3. The Catholicity of the Church is less understood. The term "Catholic" was first applicable to the Church for this reason: The Jewish Church was national, it was intended only for the Jewish people. But the Christian Church was intended to embrace both Jews and Gentiles in one Body. It was to be general, universal. In this sense the Epistles of SS. James, Peter, Jude and John, written to Christians generally are called Catholic, or as our version has it, general Epistles. But in process of time "Catholic" came to mean very nearly the same as Orthodox. During the first five centuries, heresies arose and resulted in various schisms from the Church. The small or large, generally unorthodox bodies thus created, were Sects. They were split off from the Main Trunk. Each might preserve more or less of sound doctrine. Some might be substantially Orthodox. They might retain the Apostolic Ministry. But they had broken the Church's Unity, and Catholic designated the One Church, the Church in contradistinction to the sects which had severed themselves from its life, which, after a longer or shorter period, lost their vitality, became secularized, and merged into the world. The Catholic Church was the One Church throughout the world, [20/21] embracing many national Churches, each with its various Dioceses, all preserving with each other an unbroken communion and fellowship. The Church then in any country, town or city, in communion with the general undivided Church, would be the Catholic Church of the place, and the Faith held by it was the Catholic Faith. The schism between the East and West, which, because complete and final in the eleventh century, was the utter disruption of Catholic Unity. The Western Church, with Rome as the-centre and bond of Union, claimed exclusive Catholicity, while the Eastern Churches, reaching back to Apostolic times, and holding firmly the Catholic Faith, and under the government of the Apostolic Ministry, called themselves Orthodox and Catholic. The Reformation in the sixteenth century divided the West. The National Catholic Church of England reformed itself, declaring its independence of the Papacy. So did Sweden, and Denmark, and Switzerland, and Germany, but in the three latter the Apostolic Ministry, which had been deemed essential, could not be retained as was then generally supposed, without communion in what were felt to be corruptions, which were uncatholic and soul-destroying. The Catholic Faith, it was believed, could only be preserved by separation. The loss of the Episcopacy was deplored, but was regarded as only temporary. [See Palmer on the Church. Chap. XII., Sec. IV.] But the non-Episcopal Churches of the continent have been Catholic only so far as Orthodox in [21/22] Doctrine, and with the loss of the Episcopacy, Catholicity of Doctrine has been imperiled.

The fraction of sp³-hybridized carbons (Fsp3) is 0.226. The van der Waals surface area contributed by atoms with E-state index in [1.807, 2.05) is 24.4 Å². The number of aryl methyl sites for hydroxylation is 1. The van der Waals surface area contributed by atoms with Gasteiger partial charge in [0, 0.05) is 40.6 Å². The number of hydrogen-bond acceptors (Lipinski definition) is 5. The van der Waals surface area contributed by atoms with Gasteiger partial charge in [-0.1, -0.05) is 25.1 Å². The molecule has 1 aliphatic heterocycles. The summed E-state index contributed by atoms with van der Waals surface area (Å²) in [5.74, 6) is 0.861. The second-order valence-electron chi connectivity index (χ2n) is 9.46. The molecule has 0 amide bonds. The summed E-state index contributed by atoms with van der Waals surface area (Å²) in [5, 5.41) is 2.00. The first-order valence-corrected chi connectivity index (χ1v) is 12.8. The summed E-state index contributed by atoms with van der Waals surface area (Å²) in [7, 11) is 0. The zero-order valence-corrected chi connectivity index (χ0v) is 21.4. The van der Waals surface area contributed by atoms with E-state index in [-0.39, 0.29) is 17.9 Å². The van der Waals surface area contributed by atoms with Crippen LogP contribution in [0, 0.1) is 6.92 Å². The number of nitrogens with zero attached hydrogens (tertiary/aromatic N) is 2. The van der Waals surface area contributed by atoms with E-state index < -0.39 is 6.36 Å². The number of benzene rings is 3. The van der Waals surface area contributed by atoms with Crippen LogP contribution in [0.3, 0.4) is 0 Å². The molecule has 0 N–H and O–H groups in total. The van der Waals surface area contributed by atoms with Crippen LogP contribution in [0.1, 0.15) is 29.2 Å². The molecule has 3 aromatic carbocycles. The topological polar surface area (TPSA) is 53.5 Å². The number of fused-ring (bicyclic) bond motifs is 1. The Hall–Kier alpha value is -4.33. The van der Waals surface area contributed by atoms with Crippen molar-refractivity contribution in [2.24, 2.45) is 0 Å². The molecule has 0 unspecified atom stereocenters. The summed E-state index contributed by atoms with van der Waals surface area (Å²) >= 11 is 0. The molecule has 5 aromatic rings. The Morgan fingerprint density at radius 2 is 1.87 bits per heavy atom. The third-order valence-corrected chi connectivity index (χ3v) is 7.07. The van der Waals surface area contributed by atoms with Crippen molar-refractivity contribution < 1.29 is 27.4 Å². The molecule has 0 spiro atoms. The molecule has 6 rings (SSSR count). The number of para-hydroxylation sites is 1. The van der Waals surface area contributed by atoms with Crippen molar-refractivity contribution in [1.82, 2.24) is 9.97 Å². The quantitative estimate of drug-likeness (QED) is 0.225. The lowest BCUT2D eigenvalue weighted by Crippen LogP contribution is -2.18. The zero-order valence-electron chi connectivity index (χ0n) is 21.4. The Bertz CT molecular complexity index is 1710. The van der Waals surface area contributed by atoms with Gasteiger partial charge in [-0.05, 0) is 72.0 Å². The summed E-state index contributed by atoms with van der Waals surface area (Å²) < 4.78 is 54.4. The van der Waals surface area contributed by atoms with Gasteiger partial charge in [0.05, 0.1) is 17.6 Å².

The crime of breaking the Unity of the Church lies chiefly at the door of Rome. The theory of Rome being the Mother and Mistress of all Churches and of the Pope's supremacy in all Christendom was uncatholic. It was unknown as a Dogma till the time of Hildebrand in the eleventh century. The additions to the Faith in the Creed of Pius IV, imposed on pain of Anathemas, were all uncatholic. Corruptions of practice, such as the sale of indulgences, were even harder to bear. The Reformation was necessary. It was in the air. It was inevitable. No fair-minded student of the History of those times can withhold his sympathy from Luther, Melancthon and other Reformers, especially in their early efforts at reform. The Eastern Churches, though not of the progressive races and lacking powers of self-propagation and Missionary life, we believe to be more Catholic in other respects than Rome which arrogates to itself the title. But by the Canons of Catholicity in the early Church, before the separation of the East and West, the Church of England and her daughter Churches of America and her colonies, are the most truly Catholic of all existing Churches.

The received doctrine of Catholicity has become considerably modified in the course of History. The Catholic Church in the general sense is the aggregate of Churches which hold the doctrines of the ancient Creeds and preserve [22/23] through unbroken succession of the Ministry, an Apostolic organization and historical identity with the primitive Church. An actual intercommunion must not be held as essential, so there be a willingness for such interchange and fellowship as soon as the causes which have interrupted it and rendered it for the time impossible, are removed. Thus, efforts have been made on the part of our own and the English Churches for intercommunion with the Churches of the East, which are believed by those who have most carefully examined the questions involved, to present no insuperable obstacles to the mutual recognition of brotherhood and the interchange of offices of love. Our own Church, through its College of Bishops, has recently laid down the essential conditions on which the members of Protestant Communions may return and be welcomed to Catholic Unity. It is deemed sufficient if they hold the Holy Scriptures as the Word of God, and the Catholic Faith of the Apostles' Creed and that, of Nicaea in their Catholic interpretation; the two Sacraments of the Gospel, Baptism and the Lord's Supper, administered duly in matter and form; and are willing to receive the historic Episcopate with all that is essential in it, which, of course, includes Confirmation, Ordination, and a moderate, canonical Episcopal regimen and superintendency. Less than these things could not be asked. They are the minimum of things deemed essential. Favorable responses will doubtless come in time. May the Lord [23/24] hasten the time, when they "all may be one, as Thou Father art in me and I in Thee, that they also may be one in us, that the world may believe that Thou hast sent me" (S. John xvii, 21).